December 26, 2014 8:30 am -

Female veterans are fighting another fight, a battle to get treatment for post traumatic stress after suffering sexual abuse in the military.

Army veteran Kate Weber is a survivor of military sexual trauma who now spends most of her time doing MST advocacy. (Preston Gannaway/For The Washington Post)

Army veteran Kate Weber is a survivor of military sexual trauma who now spends most of her time doing MST advocacy. (Preston Gannaway/For The Washington Post)

[su_center_ad]Thousands of female veterans are struggling to get health-care treatment and compensation [su_thin_right_skyscraper_ad]from the Department of Veterans Affairs on the grounds that they suffer from post-traumatic stress disorder caused by sexual trauma in the military. The veterans and their advocates call it “the second battle” — with a bureaucracy they say is stuck in the past.

Judy Atwood-Bell was just a 19-year-old Army private when she says she was locked inside a barracks room at Fort Devens in Massachusetts, forced to the cold floor and raped by a fellow solider.

For more than two decades, Atwood-Bell fought for an apology and financial compensation from VA for PTSD, with panic attacks, insomnia and severe depression that she recalls started soon after that winter day in 1981. She filled out stacks of forms in triplicate and then filled them out again, pressing over and over for recognition of the harm that was done.

The department labels it “military sexual trauma” (MST), covering any unwanted contact, including sexual innuendo, groping and rape.

A recent VA survey found that 1 in 4 women said they experienced sexual harassment or assault. And the problem is growing more pressing because female veterans represent the military’s fastest-growing population, with an estimated 2.2 million, or 10 percent, of the country’s veterans. More than 280,000 female veterans have returned home from deployments in Iraq and Afghanistan.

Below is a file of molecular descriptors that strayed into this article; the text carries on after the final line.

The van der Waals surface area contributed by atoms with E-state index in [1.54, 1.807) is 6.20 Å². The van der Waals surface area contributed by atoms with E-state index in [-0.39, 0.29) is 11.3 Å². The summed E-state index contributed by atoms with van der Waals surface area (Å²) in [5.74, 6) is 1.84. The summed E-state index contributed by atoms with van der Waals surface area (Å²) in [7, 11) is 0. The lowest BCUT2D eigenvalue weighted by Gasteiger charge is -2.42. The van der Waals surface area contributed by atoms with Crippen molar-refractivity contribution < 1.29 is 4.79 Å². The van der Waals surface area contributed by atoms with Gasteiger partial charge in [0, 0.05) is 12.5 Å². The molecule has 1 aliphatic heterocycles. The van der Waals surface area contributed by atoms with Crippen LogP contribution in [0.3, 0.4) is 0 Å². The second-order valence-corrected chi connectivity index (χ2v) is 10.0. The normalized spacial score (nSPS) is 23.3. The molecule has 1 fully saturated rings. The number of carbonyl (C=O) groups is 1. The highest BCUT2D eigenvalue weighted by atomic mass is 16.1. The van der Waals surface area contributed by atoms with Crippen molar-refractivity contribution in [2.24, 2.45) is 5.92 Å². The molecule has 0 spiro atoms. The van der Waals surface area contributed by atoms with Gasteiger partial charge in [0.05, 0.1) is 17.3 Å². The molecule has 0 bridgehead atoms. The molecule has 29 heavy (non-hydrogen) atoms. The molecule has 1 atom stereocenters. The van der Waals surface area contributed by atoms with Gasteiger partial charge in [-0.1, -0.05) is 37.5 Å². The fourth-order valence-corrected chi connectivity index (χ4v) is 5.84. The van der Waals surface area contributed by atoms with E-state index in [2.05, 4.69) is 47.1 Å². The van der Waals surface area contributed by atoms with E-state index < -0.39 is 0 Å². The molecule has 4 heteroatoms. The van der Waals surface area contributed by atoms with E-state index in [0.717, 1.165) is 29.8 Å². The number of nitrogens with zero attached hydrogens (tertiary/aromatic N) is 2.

Just the other day Atwood discovered her claim had been accepted. It took 20 years.

D.B. Hirsch
D.B. Hirsch is a political activist, news junkie, and retired ad copy writer and spin doctor. He lives in Brooklyn, New York.

7 responses to Female Veterans Struggling With PTSD From Sexual Abuse

  1. Jake December 26th, 2014 at 8:34 am

    That rustling sound is Republican “patriots who support our troops” rushing for the exits.

    • rg9rts December 26th, 2014 at 11:54 am

      To wrap themselves in the flag to parade down Main Street on Memorial Day…another long time tradition.

  2. rg9rts December 26th, 2014 at 11:52 am

    Get used to it ladies…beating on the vets where it doesn’t show is a contact sport in DC

    The latest??? Many active and disabled vets rely on SNAP to make up for $$ shortfalls so this new budget cut $93b in SNAP assistance, bet you didn’t hear much about that did you…. then there is the deny deny deny of any issues related to service…my generation was agent orange then gulf war syndrome…want to see what those misogynists in the gopee have to say to you about PTSD???? Welcome to my world.

    • edmeyer_able December 26th, 2014 at 12:00 pm

      We can thank 2 groups of voters for this debacle those that voted for cons and those that didn’t vote at all. And if you think the last round of cuts were bad wait till you see what they go after in ’15

      • rg9rts December 26th, 2014 at 12:10 pm

        I just can’t wait!!! My giant Prep H is on order.. I did vote and we did stop a bagger from coming back.

  3. uzza December 26th, 2014 at 12:05 pm

    Do these women who were terrorized count as victims of terrorists?

  4. tiredoftea December 26th, 2014 at 2:16 pm

    We can thank the cowardly Senate which blocked Sen. Gillibrand’s reform efforts to change how rapes are investigated and prosecuted in the military. It was a bi-partisan failure, so include cowardly Dems along with the usual Repubs in the mix who folded to the Pentagon’s pressure.